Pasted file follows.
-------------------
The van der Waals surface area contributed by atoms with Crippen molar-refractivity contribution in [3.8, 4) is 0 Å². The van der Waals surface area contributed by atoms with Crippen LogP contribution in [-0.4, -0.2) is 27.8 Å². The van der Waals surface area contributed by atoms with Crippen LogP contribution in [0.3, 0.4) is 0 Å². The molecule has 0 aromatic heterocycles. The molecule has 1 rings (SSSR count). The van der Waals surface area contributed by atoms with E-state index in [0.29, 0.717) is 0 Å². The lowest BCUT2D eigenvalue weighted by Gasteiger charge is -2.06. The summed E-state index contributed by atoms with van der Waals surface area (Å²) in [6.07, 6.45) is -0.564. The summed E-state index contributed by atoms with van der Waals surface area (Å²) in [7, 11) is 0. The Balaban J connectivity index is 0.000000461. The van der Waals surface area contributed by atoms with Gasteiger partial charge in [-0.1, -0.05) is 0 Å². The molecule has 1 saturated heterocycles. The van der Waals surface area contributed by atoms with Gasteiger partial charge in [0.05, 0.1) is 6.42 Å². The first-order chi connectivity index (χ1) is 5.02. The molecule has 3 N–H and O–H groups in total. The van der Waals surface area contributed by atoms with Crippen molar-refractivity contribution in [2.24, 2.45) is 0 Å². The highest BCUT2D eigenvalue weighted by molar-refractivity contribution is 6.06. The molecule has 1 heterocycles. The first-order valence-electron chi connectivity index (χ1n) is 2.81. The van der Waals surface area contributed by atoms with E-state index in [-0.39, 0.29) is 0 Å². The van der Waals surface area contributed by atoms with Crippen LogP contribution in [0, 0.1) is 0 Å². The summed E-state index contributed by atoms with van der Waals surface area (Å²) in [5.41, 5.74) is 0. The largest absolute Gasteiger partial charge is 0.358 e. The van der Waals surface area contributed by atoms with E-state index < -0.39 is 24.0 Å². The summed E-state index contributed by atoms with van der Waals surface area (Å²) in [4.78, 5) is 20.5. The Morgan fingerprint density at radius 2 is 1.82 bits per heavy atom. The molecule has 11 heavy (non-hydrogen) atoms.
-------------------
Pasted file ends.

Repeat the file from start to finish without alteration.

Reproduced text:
The van der Waals surface area contributed by atoms with Crippen molar-refractivity contribution in [3.8, 4) is 0 Å². The van der Waals surface area contributed by atoms with Crippen LogP contribution in [-0.4, -0.2) is 27.8 Å². The van der Waals surface area contributed by atoms with Crippen LogP contribution in [0.3, 0.4) is 0 Å². The molecule has 0 aromatic heterocycles. The molecule has 1 rings (SSSR count). The van der Waals surface area contributed by atoms with E-state index in [0.29, 0.717) is 0 Å². The lowest BCUT2D eigenvalue weighted by Gasteiger charge is -2.06. The summed E-state index contributed by atoms with van der Waals surface area (Å²) in [6.07, 6.45) is -0.564. The summed E-state index contributed by atoms with van der Waals surface area (Å²) in [7, 11) is 0. The Balaban J connectivity index is 0.000000461. The van der Waals surface area contributed by atoms with Gasteiger partial charge in [-0.1, -0.05) is 0 Å². The molecule has 1 saturated heterocycles. The van der Waals surface area contributed by atoms with Gasteiger partial charge in [0.05, 0.1) is 6.42 Å². The first-order chi connectivity index (χ1) is 5.02. The molecule has 3 N–H and O–H groups in total. The van der Waals surface area contributed by atoms with Crippen molar-refractivity contribution in [2.24, 2.45) is 0 Å². The highest BCUT2D eigenvalue weighted by molar-refractivity contribution is 6.06. The molecule has 1 heterocycles. The first-order valence-electron chi connectivity index (χ1n) is 2.81. The van der Waals surface area contributed by atoms with E-state index in [-0.39, 0.29) is 0 Å². The van der Waals surface area contributed by atoms with Crippen LogP contribution in [0, 0.1) is 0 Å². The summed E-state index contributed by atoms with van der Waals surface area (Å²) in [5.41, 5.74) is 0. The largest absolute Gasteiger partial charge is 0.358 e. The van der Waals surface area contributed by atoms with E-state index < -0.39 is 24.0 Å². The summed E-state index contributed by atoms with van der Waals surface area (Å²) in [4.78, 5) is 20.5. The Morgan fingerprint density at radius 2 is 1.82 bits per heavy atom. The molecule has 11 heavy (non-hydrogen) atoms.